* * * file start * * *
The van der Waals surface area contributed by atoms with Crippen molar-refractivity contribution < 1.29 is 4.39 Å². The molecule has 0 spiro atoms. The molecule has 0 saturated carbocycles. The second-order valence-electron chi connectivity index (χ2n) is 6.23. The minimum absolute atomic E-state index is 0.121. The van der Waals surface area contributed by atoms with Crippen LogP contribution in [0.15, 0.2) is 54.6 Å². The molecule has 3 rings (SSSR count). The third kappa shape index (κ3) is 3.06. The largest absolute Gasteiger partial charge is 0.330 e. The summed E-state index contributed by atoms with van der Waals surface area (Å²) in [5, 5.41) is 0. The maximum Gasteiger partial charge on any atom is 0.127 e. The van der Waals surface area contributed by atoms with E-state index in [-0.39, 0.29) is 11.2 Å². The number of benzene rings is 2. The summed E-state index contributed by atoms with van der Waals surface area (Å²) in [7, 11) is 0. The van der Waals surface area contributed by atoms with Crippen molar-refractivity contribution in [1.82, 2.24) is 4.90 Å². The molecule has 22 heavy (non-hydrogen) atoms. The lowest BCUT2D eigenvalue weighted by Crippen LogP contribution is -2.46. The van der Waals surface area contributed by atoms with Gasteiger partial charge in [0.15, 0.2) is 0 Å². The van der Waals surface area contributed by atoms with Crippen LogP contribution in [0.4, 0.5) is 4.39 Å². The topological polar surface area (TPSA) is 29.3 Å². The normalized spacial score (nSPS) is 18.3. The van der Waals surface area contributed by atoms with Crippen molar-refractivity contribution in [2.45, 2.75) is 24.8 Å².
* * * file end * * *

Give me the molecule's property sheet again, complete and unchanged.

The van der Waals surface area contributed by atoms with Crippen molar-refractivity contribution < 1.29 is 4.39 Å². The molecule has 0 spiro atoms. The molecule has 0 saturated carbocycles. The second-order valence-electron chi connectivity index (χ2n) is 6.23. The minimum absolute atomic E-state index is 0.121. The van der Waals surface area contributed by atoms with Crippen LogP contribution in [0.15, 0.2) is 54.6 Å². The molecule has 3 rings (SSSR count). The third kappa shape index (κ3) is 3.06. The largest absolute Gasteiger partial charge is 0.330 e. The summed E-state index contributed by atoms with van der Waals surface area (Å²) in [5, 5.41) is 0. The maximum Gasteiger partial charge on any atom is 0.127 e. The van der Waals surface area contributed by atoms with E-state index in [-0.39, 0.29) is 11.2 Å². The number of benzene rings is 2. The summed E-state index contributed by atoms with van der Waals surface area (Å²) in [7, 11) is 0. The van der Waals surface area contributed by atoms with Crippen molar-refractivity contribution in [1.82, 2.24) is 4.90 Å². The molecule has 22 heavy (non-hydrogen) atoms. The lowest BCUT2D eigenvalue weighted by Crippen LogP contribution is -2.46. The van der Waals surface area contributed by atoms with Gasteiger partial charge in [0.15, 0.2) is 0 Å². The van der Waals surface area contributed by atoms with Crippen LogP contribution in [0.4, 0.5) is 4.39 Å². The topological polar surface area (TPSA) is 29.3 Å². The normalized spacial score (nSPS) is 18.3. The van der Waals surface area contributed by atoms with Crippen molar-refractivity contribution in [2.45, 2.75) is 24.8 Å².